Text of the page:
The freighter Amurskaya disappeared in stormy weather on Sunday after sending Mayday signals which were picked up by coastguards.
Whatever happened to it? Maritime Bulletin editor Mikhail Voytenko published a picture of the last known coordinates of Amurskaya.
Concern was growing for the crew amid confusion as to how many were on board the Russian-registered vessel loaded with 700 tons of gold ore.
And there was intrigue that the ship may not have sunk, prompting speculation that the valuable cargo could have been stolen at sea in a daring heist.
Searches on Sunday and Monday, including the use of an amphibious Be-200 plane was deployed from Khabarovsk by the Russian Ministry of Emergency Situations, failed to locate any sign of the ship nor any survivors or debris.
Two trawlers, the Ternei-1 and Kapitan Gams, and the tanker Novik were also involved in the hunt close to the ship's last known location ner the Shantar Islands.
Latest reports say the Amurskaya had eight crew on board, though earlier reports suggested nine or 11.
'The bulk freighter was en route from the port Kiran to the port of Okhotsk with a cargo of gold ore weighing 700 tons. There supposedly was a crew of nine people,' said the Far Eastern transportation supervising department.
High winds, large waves and snowy conditions were hampering the search.
'There is still a chance vessel didn't sink,' reported Mikhail Voitenko, editor of the respected Maritime Bulletin - http://www.odin.tc
Later he suggested there could have been a 'mechanical problem' and based on leaked official information on the Amurskaya's last co-ordinates, speculated that the ship 'was apparently drifting, trying to hold on against waves and wind
'The area of possible disaster is restricted and not too big.'
Amurskaya pictured after she ran aground on 4 June 2012. Picture: Igor Savitskiy
Search and rescue 'are complicated by a storm and very low visibility, but if the vessel isn't found in 48 hours, she may be considered as sunk'.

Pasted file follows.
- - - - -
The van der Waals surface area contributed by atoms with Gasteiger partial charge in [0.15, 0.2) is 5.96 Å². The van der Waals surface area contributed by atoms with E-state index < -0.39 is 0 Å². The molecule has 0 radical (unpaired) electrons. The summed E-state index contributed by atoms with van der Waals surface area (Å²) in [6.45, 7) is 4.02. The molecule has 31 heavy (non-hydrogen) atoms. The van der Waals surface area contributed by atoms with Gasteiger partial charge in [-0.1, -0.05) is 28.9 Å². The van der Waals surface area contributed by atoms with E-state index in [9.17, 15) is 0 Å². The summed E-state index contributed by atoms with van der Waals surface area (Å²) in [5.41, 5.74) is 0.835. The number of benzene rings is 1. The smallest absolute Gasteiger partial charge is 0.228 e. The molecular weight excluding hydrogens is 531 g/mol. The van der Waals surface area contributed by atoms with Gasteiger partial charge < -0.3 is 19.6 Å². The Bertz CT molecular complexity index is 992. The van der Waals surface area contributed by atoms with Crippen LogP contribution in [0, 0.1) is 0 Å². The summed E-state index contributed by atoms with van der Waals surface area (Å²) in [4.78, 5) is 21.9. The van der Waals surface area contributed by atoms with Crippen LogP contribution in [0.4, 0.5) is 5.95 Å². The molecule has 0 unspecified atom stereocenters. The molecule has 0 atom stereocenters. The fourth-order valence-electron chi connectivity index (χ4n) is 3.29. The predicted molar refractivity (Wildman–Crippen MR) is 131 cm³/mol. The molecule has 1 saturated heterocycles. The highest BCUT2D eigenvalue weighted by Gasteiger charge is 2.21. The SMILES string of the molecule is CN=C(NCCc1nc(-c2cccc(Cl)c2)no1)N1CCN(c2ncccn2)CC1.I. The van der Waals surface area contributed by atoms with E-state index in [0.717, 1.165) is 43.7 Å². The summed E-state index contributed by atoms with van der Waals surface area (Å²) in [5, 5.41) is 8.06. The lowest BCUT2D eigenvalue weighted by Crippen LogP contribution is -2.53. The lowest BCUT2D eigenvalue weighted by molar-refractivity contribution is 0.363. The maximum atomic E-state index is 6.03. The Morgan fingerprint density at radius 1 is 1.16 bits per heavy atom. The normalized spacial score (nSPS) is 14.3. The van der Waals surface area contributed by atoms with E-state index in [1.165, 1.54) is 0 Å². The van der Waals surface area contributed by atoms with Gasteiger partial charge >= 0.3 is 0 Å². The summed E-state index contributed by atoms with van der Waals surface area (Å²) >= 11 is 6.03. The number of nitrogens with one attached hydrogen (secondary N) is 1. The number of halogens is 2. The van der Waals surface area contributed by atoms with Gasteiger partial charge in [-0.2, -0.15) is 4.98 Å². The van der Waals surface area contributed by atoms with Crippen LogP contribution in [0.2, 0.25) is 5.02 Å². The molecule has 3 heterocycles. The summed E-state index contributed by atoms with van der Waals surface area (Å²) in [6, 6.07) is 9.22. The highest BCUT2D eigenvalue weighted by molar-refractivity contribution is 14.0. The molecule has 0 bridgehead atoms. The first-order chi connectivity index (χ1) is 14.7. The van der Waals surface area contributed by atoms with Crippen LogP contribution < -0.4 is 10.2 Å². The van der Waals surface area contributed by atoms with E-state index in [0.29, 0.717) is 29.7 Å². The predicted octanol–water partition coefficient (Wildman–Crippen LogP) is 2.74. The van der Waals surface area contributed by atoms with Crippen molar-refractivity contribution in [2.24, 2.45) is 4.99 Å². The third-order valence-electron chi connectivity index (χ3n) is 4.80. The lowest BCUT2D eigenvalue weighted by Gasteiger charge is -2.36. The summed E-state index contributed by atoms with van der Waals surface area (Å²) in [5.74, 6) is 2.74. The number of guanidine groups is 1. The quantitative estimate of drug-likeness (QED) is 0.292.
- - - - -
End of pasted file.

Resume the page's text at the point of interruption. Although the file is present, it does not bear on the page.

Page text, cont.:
The most probable cause would be a shift in the ore cargo as the ship was tossed by waves.
The vessel has a 'weak engine' which probably 'failed' so she turned so that she was open to the waves - the 'most dangerous situation in the storm, especially with bulk cargo on board'.
Following the Mayday signal on Sunday, all radio contact with the Amurskaya was lost.
The 39 year old cargo vessel was sailing from Neran on the Uda River in Tuguro-Chumikansky district of Khabarovsk region. It was bound for the port of Okhotsk, and was carrying gold ore, it was reported.
Earlier there were claims there maybe an innocent explanation to the emergency signal received from the Amurskaya.
'The Amurskoye motor ship disappeared three hours ago after sending a distress signal. We are currently searching for the ship but have so far failed to find it,' the Yuzhno-Sakhalinsk Sea Rescue Coordination Centre said on Sunday.
'An emergency beacon was activated. Probably, it simply fell over the board. That is why, we can't yet say that the ship has sunk.'
It is the second incident in a few months for the 55-metre long Amurskaya.
In June she ran aground in Okhotsk port with 500 tons of food badly needed by locals. The Amurskaya was the first freighter to arrive to Okhotsk following the ice-melt. Six days later the cargo ship was floated after her cargo was partially offloaded.
The picture shows the Amurskaya after she ran aground on 4 June. The vessel's home port is Nikolayevsk-on-Amur.
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